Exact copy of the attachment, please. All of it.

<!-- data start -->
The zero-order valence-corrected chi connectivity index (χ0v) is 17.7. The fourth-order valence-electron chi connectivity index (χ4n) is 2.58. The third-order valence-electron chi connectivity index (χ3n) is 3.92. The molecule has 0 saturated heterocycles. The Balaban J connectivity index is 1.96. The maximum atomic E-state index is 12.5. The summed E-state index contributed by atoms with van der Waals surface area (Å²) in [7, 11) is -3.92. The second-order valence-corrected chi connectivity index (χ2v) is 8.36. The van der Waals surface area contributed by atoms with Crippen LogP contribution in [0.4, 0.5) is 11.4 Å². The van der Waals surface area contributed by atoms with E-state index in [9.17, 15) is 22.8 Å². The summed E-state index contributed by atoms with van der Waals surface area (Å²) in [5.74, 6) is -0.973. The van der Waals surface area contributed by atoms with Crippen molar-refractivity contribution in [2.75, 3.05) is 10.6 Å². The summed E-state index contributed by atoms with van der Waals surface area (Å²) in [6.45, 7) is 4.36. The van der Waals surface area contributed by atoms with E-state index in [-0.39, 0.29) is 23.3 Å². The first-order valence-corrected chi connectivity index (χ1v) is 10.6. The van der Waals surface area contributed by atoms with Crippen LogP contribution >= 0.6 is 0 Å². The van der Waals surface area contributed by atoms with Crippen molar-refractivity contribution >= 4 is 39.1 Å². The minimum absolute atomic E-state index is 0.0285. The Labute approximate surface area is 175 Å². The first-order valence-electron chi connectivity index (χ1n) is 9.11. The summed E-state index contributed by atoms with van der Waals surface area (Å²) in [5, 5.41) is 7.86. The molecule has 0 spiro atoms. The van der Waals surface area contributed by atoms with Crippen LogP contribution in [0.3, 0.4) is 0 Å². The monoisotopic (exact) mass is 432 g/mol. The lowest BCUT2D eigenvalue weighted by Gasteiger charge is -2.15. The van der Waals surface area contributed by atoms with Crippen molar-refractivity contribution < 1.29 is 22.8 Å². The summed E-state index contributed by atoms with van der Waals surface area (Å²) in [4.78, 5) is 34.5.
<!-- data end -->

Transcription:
The zero-order valence-corrected chi connectivity index (χ0v) is 17.7. The fourth-order valence-electron chi connectivity index (χ4n) is 2.58. The third-order valence-electron chi connectivity index (χ3n) is 3.92. The molecule has 0 saturated heterocycles. The Balaban J connectivity index is 1.96. The maximum atomic E-state index is 12.5. The summed E-state index contributed by atoms with van der Waals surface area (Å²) in [7, 11) is -3.92. The second-order valence-corrected chi connectivity index (χ2v) is 8.36. The van der Waals surface area contributed by atoms with Crippen LogP contribution in [0.4, 0.5) is 11.4 Å². The van der Waals surface area contributed by atoms with E-state index in [9.17, 15) is 22.8 Å². The summed E-state index contributed by atoms with van der Waals surface area (Å²) in [5.74, 6) is -0.973. The van der Waals surface area contributed by atoms with Crippen molar-refractivity contribution in [2.75, 3.05) is 10.6 Å². The summed E-state index contributed by atoms with van der Waals surface area (Å²) in [6.45, 7) is 4.36. The van der Waals surface area contributed by atoms with E-state index in [-0.39, 0.29) is 23.3 Å². The first-order valence-corrected chi connectivity index (χ1v) is 10.6. The van der Waals surface area contributed by atoms with Crippen LogP contribution >= 0.6 is 0 Å². The van der Waals surface area contributed by atoms with Crippen molar-refractivity contribution >= 4 is 39.1 Å². The minimum absolute atomic E-state index is 0.0285. The Labute approximate surface area is 175 Å². The first-order valence-electron chi connectivity index (χ1n) is 9.11. The summed E-state index contributed by atoms with van der Waals surface area (Å²) in [5, 5.41) is 7.86. The molecule has 0 spiro atoms. The van der Waals surface area contributed by atoms with Crippen LogP contribution in [0.3, 0.4) is 0 Å². The monoisotopic (exact) mass is 432 g/mol. The lowest BCUT2D eigenvalue weighted by Gasteiger charge is -2.15. The van der Waals surface area contributed by atoms with Crippen molar-refractivity contribution < 1.29 is 22.8 Å². The summed E-state index contributed by atoms with van der Waals surface area (Å²) in [4.78, 5) is 34.5.